Extensive cost increases for cyber security

Extensive cost increases for cyber security

According to a survey, about 200,000 people may have been affected by identity fraud in 2016, which is one of Sweden’s most common crimes. As a comparison, “only” 65 300 bicycles were reported stolen the same year.

An analyst predicts that cyber security-related crimes will soon cost global society the equivalent of 60 billion SEK annually, which is three times higher than Sweden’s GDP and a higher turnover than global trade in illegal drugs.

According to the same report, a company will suffer from ransomware every fourteen seconds. The Internet of Things and self-driving cars will lead to new types of crimes and there will soon be 3.5 million cybersecurity-related jobs, as it will not be possible to hire staff until the skills are missing.

“Small and medium-sized enterprises are expected to become a target for cyber security-related crime”

Low level of knowledge while the threats are getting bigger

According to informal surveys conducted by Knightec in connection with training and education, only a minority of the technology and IT-oriented audience are familiar with common security holes, attack methods and simple safeguards.

Small and medium-sized enterprises are expected to become an increasing target for cyber security-related crime.

There are ways to overcome the challenges

Knightec has developed two services that can be used to get started with the IT security work quickly and easily without any prior knowledge.

The first one, Connected Device Security Crash Course, is a one-day workshop that deals with general orientation in current trends, new approaches and superficial stakeholders, attack vector and risk analysis.

The second, Connected Device Security Sweet Spot Pre-Study, is a process developed by Knightec to determine, in a structured way, what actions an organization will perform to achieve an optimal balance between power and cost, taking into account regulatory requirements, customer requirements, current standards and market conditions.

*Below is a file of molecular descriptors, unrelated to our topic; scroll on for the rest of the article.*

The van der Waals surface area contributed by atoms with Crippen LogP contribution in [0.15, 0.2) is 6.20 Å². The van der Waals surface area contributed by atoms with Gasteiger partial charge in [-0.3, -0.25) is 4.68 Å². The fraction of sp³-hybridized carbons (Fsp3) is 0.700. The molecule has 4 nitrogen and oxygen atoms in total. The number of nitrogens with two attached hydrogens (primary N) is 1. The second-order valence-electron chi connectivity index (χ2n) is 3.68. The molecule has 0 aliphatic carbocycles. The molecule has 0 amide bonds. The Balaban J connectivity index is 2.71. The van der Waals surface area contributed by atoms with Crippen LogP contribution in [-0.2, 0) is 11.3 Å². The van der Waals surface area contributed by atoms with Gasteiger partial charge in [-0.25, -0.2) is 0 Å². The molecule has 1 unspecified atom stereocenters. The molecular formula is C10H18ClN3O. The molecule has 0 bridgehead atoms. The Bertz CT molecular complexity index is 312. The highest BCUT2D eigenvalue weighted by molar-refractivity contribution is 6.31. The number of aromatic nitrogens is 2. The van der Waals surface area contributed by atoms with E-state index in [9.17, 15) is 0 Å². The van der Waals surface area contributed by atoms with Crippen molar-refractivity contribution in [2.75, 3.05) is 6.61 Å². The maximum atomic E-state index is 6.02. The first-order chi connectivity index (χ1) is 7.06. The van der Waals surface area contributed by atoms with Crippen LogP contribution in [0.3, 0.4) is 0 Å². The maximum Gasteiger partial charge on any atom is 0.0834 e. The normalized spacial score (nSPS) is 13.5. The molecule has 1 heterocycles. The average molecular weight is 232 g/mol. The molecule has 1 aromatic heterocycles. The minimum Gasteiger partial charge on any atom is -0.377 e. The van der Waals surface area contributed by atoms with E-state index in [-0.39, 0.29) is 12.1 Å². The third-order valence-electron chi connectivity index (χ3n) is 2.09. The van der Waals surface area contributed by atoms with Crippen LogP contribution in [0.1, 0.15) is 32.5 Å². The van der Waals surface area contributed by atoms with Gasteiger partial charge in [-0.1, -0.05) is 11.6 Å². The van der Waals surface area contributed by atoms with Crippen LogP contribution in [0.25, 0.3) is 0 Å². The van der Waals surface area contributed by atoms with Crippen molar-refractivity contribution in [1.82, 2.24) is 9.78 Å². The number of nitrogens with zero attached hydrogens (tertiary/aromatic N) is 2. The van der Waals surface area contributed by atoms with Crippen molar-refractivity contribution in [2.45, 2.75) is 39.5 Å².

Connected Device Security Pre-Study

The study begins with an introductory phase consisting of four workshop days:

  1. Coordination meeting to set up the general premises for the project.
  2. Workshop for stakeholder analysis.
  3. Approach Vector Analysis Workshop, with the goal of identifying potential vectors stakeholders with potential intent to attack a system could use.
  4. Workshop for the definition of scope, with the purpose of determining which constraints apply to the continued work

Following the initial phase, three further phases of zero-state analysis: analysis of gaps and assessment and evaluation, follow a risk perspective to develop priorities. follow a risk perspective to develop priorities. At the end of the final phase, a report will be presented with priority gaps and, where appropriate, proposals for measures and expected costs to reduce or close them.

Examples of such actions could be:

  • Create a cross-functional organization for continuous security work
  • Create routines for claiming and evaluating third-party products
  • Create procedures for rights management for keys, substrates and distribution
  • Process changes for design, development, production and traceability
  • Educational programs for developers
  • Penetration test of products and systems
  • Education in standards and regulations such as GDPR, ISO 21434, ISO 26262, ISO 27000, ISO 15408 and Ethical Hacking

The result for the customer is increased competence within the cyber security organization, as well as access to a framework to demand, budget and plan cyber security activities in a structured manner, based on the organization’s unique conditions and needs.


David Wenslandt has over the last decade, hacked remote controlled underwater robots and software for automated collection and synchronization of nuclear data, rescue services and government as developer, project manager and quality manager. He is now the leader of the Connected Device Security area at Knightec.